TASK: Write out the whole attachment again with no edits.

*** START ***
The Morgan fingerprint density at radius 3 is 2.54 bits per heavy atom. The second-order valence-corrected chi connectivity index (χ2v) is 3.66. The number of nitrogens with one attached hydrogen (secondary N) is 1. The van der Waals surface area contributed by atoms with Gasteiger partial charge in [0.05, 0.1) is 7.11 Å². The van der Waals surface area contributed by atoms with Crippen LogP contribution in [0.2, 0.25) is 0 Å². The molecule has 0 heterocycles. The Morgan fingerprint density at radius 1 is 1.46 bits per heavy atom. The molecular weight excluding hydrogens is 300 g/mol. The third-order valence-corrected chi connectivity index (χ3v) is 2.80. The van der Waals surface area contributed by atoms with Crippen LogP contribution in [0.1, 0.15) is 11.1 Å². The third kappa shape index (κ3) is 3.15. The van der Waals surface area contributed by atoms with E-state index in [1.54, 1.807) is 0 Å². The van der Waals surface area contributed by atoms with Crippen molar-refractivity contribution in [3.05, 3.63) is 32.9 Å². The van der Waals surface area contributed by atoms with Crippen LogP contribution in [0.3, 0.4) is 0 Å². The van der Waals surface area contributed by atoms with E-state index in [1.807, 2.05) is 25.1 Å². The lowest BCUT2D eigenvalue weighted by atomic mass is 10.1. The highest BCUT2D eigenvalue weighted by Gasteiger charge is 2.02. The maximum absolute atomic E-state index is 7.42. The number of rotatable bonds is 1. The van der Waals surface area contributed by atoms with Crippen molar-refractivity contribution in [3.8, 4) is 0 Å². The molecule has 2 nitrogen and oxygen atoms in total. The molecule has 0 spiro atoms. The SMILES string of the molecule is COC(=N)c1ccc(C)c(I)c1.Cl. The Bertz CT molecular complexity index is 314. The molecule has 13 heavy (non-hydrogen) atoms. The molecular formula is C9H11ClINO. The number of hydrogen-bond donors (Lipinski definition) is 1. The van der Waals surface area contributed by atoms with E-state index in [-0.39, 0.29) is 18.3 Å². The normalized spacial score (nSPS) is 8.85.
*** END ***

The Morgan fingerprint density at radius 3 is 2.54 bits per heavy atom. The second-order valence-corrected chi connectivity index (χ2v) is 3.66. The number of nitrogens with one attached hydrogen (secondary N) is 1. The van der Waals surface area contributed by atoms with Gasteiger partial charge in [0.05, 0.1) is 7.11 Å². The van der Waals surface area contributed by atoms with Crippen LogP contribution in [0.2, 0.25) is 0 Å². The molecule has 0 heterocycles. The Morgan fingerprint density at radius 1 is 1.46 bits per heavy atom. The molecular weight excluding hydrogens is 300 g/mol. The third-order valence-corrected chi connectivity index (χ3v) is 2.80. The van der Waals surface area contributed by atoms with Crippen LogP contribution in [0.1, 0.15) is 11.1 Å². The third kappa shape index (κ3) is 3.15. The van der Waals surface area contributed by atoms with E-state index in [1.54, 1.807) is 0 Å². The van der Waals surface area contributed by atoms with Crippen molar-refractivity contribution in [3.05, 3.63) is 32.9 Å². The van der Waals surface area contributed by atoms with Crippen LogP contribution in [0.3, 0.4) is 0 Å². The van der Waals surface area contributed by atoms with E-state index in [1.807, 2.05) is 25.1 Å². The lowest BCUT2D eigenvalue weighted by atomic mass is 10.1. The highest BCUT2D eigenvalue weighted by Gasteiger charge is 2.02. The maximum absolute atomic E-state index is 7.42. The number of rotatable bonds is 1. The van der Waals surface area contributed by atoms with Crippen molar-refractivity contribution in [3.8, 4) is 0 Å². The molecule has 2 nitrogen and oxygen atoms in total. The molecule has 0 spiro atoms. The SMILES string of the molecule is COC(=N)c1ccc(C)c(I)c1.Cl. The Bertz CT molecular complexity index is 314. The molecule has 13 heavy (non-hydrogen) atoms. The molecular formula is C9H11ClINO. The number of hydrogen-bond donors (Lipinski definition) is 1. The van der Waals surface area contributed by atoms with E-state index in [-0.39, 0.29) is 18.3 Å². The normalized spacial score (nSPS) is 8.85.